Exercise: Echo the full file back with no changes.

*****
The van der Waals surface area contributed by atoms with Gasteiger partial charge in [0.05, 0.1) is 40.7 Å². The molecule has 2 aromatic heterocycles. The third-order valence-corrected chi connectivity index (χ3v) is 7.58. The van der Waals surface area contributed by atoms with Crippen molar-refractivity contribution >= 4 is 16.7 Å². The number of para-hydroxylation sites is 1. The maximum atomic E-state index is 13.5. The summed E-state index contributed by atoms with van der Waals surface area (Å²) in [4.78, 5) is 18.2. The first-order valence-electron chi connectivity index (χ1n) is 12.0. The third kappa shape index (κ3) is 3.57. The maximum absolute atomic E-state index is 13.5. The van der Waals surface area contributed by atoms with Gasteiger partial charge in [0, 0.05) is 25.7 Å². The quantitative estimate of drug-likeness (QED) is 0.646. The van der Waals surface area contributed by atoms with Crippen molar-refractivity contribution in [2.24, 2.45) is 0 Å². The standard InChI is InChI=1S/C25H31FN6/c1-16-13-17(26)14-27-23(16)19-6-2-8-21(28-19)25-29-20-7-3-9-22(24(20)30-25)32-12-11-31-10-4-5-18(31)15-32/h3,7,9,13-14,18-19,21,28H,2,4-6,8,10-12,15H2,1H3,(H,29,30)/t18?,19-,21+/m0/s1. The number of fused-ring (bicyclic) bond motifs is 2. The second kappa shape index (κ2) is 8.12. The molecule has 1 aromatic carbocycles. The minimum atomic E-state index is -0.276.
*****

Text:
The van der Waals surface area contributed by atoms with Gasteiger partial charge in [0.05, 0.1) is 40.7 Å². The molecule has 2 aromatic heterocycles. The third-order valence-corrected chi connectivity index (χ3v) is 7.58. The van der Waals surface area contributed by atoms with Crippen molar-refractivity contribution >= 4 is 16.7 Å². The number of para-hydroxylation sites is 1. The maximum atomic E-state index is 13.5. The summed E-state index contributed by atoms with van der Waals surface area (Å²) in [4.78, 5) is 18.2. The first-order valence-electron chi connectivity index (χ1n) is 12.0. The third kappa shape index (κ3) is 3.57. The maximum absolute atomic E-state index is 13.5. The van der Waals surface area contributed by atoms with Gasteiger partial charge in [0, 0.05) is 25.7 Å². The quantitative estimate of drug-likeness (QED) is 0.646. The van der Waals surface area contributed by atoms with Crippen molar-refractivity contribution in [2.24, 2.45) is 0 Å². The standard InChI is InChI=1S/C25H31FN6/c1-16-13-17(26)14-27-23(16)19-6-2-8-21(28-19)25-29-20-7-3-9-22(24(20)30-25)32-12-11-31-10-4-5-18(31)15-32/h3,7,9,13-14,18-19,21,28H,2,4-6,8,10-12,15H2,1H3,(H,29,30)/t18?,19-,21+/m0/s1. The number of fused-ring (bicyclic) bond motifs is 2. The second kappa shape index (κ2) is 8.12. The molecule has 1 aromatic carbocycles. The minimum atomic E-state index is -0.276.